The Academy Award nominations have been announced and it’s safe to say they’re notorious for sweeping its ‘Best Original Song’ category under the rug as if it were a neglected cousin. If it’s only providing voters with a small number of choices – as in 2012, where Bret McKenzie’s ‘Man Or Muppet’ from The Muppets and ‘Real In Rio’ from Rio were the sole nominations – then they’re snubbing some of the year’s best songs. While many winners of the category are just plain horrible, there’s been deserving silver screen conquerors of the category also. We take a look at both sides, starting with the (rare) times when the Oscar Judges actually got it right, followed by instances when they – to put it nicely – really didn’t.
1. ’Falling Slowly’ – Glen Hansard & Markéta Irglová (from Once)
The song from the little 2006 Irish film that could, which not only saw both the Frames frontman and his then-partner collaborate musically but act in the film together. The lilting number begins as a piano-led duet before progressing towards orchestral heights. It won against three songs from Disney’s Enchanted and ‘Raise It Up’ from August Rush at the 2007 awards.
Easily one of the best winners in the category’s history, The Boss’ ballad also picked up four Grammys including ‘Song Of The Year’. Winning in 1993 at the 66th annual awards, the song complimented the film, which was the first ever mainstream piece of cinema to openly acknowledge the Aids epidemic. ‘Streets Of Philadelphia’ remains Springsteen’s most recent Top 10 hit. It reached the top spot in France, Austria, and Germany, while peaking at #9 and #2 in the States and the UK respectively.
Another Curtis Hanson-directed winner, Eminem’s 8 Mile may have received mixed to positive reviews, but the film’s main song, which deals with the struggles that Marshall Mathers’ thinly veiled alter-ego,‘B-Rabbit’, encounters, has become one of his most iconic tracks. The song’s 2002 victory was the first time a hip-hop song had claimed the award. ‘Lose Yourself’ beat out slections from Frida, Chicago, Gangs Of New York and The Wild Thornberrys Movie. The song also won the rapper five Grammys at the 46th annual event.
Winning the award for the first time this century, Dylan’s folk track featured on the soundtrack to Wonder Boys, a Curtis-Hanson directed dramedy based upon the book of the same name. ‘Things Have Changed’ won in a relatively tough year, beating out songs from Björk, Sting, and two-time Oscar winner Randy Newman. The track also won a Golden Globe in that same year and has since been used in the Showtime series Brotherhood as well as twice in NCIS.
2013’s winner was epic, classy and sophisticated, just as you would expect a song from a blockbuster movie to sound like. With long time collaborators, Paul Epworth and Adele, writing this number for the 23rd Bond film. Along with the singer’s incredible vocals, there was little doubt about who would take out this year’s category. Given the panning the Oscars got a year before, the Adele track was a safe choice against other nominees from films like Ted, Life Of Pi and Les Misérables.
It’s hard not to love this track from one of Disney’s greatest films; the iconic 1994 animated feature is symbolic of childhood memories for those who grew up in that era. With lyrics by Tim Rice and music by the singer himself, this track also won a Grammy for Best Pop Male Vocal. It was a #1 hit in France and peaked at #4 in the US. Given that three of the five nominations that year were for The Lion King, with Rice and John also nominated for ‘Circle of Life’ and ‘Hakuna Matata’, the pair were bound to go home with the award. The lion’s share as it were…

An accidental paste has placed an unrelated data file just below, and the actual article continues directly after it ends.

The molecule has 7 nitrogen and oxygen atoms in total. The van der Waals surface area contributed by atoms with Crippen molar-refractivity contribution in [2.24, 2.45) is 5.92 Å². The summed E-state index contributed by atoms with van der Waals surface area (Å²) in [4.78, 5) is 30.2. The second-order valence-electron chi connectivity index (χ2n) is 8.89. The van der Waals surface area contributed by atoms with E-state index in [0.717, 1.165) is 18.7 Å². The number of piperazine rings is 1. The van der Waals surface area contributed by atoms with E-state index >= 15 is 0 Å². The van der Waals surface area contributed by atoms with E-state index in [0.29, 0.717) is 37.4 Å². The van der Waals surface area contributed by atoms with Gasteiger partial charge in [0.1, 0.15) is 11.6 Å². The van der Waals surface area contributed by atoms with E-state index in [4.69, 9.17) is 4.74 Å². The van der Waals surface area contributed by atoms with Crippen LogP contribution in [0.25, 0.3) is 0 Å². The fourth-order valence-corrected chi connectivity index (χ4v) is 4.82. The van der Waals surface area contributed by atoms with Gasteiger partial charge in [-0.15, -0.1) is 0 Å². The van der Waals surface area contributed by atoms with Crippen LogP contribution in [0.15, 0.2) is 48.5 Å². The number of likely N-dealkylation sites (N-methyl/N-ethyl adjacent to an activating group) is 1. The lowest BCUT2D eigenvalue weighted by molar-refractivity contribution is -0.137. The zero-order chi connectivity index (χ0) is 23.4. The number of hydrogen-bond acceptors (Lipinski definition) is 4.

With music by Jerome Kern and lyrics by Dorothy Fields (the first female to win in the Best Song category), this song from the 1936 film Swing Time was only the third winner of this award ever. Yet it still to this day stands out as one of the best songs to be crowned by the Academy. Seth Macfarlane, host of the 2013 Academy Awards ceremony paid tribute to the film by singing ‘The Way You Look Tonight’ during his opening monologue. While Astaire’s character sang it in the film, the track has also been covered by Bing Crosby and his-then wife Dixie Lee as a duet, while Billie Holiday also recorded a version in the same year that the film was released.
Donna Summer’s dancefloor anthem won both a Golden Globe and an Academy Award in 1978. Paul Jabara was responsible for the music and lyrics of the track and received the award, beating out the much-loved Grease tune, ‘Highly Devoted To You’. Summer contributes vocals to two songs on the Thank God It’s Friday soundtrack, amongst other singers such as Diana Ross and Thelma Houston.
This soul-funk number reached the top of the US charts in 1971 before eventually claiming the Oscar in the same year amongst four other nominees. Hayes was the first African American to not only win in this category but for any non-acting award. Jay-Z has since sampled the song in his track ‘Reservoir Dogs’ from his 1998 Vol.2…Hard Knock Life album.
From the Maggie Gyllenhaal, Colin Farrell, and Jeff Bridges starring film about a washed up country singer, comes this track that also won at the Golden Globes in the same category. While Bridges sang the song in the film, Bingham’s version was included on the soundtrack and also his 2010 album Junky Star, although Bingham and his backing band The Dead Horses appear in the film performing alongside Bridges. The track won in a year where two strong contenders from Princess And The Frog, were also nominated.
1. ‘My Heart Will Go On’ – Celine Dion (from Titanic )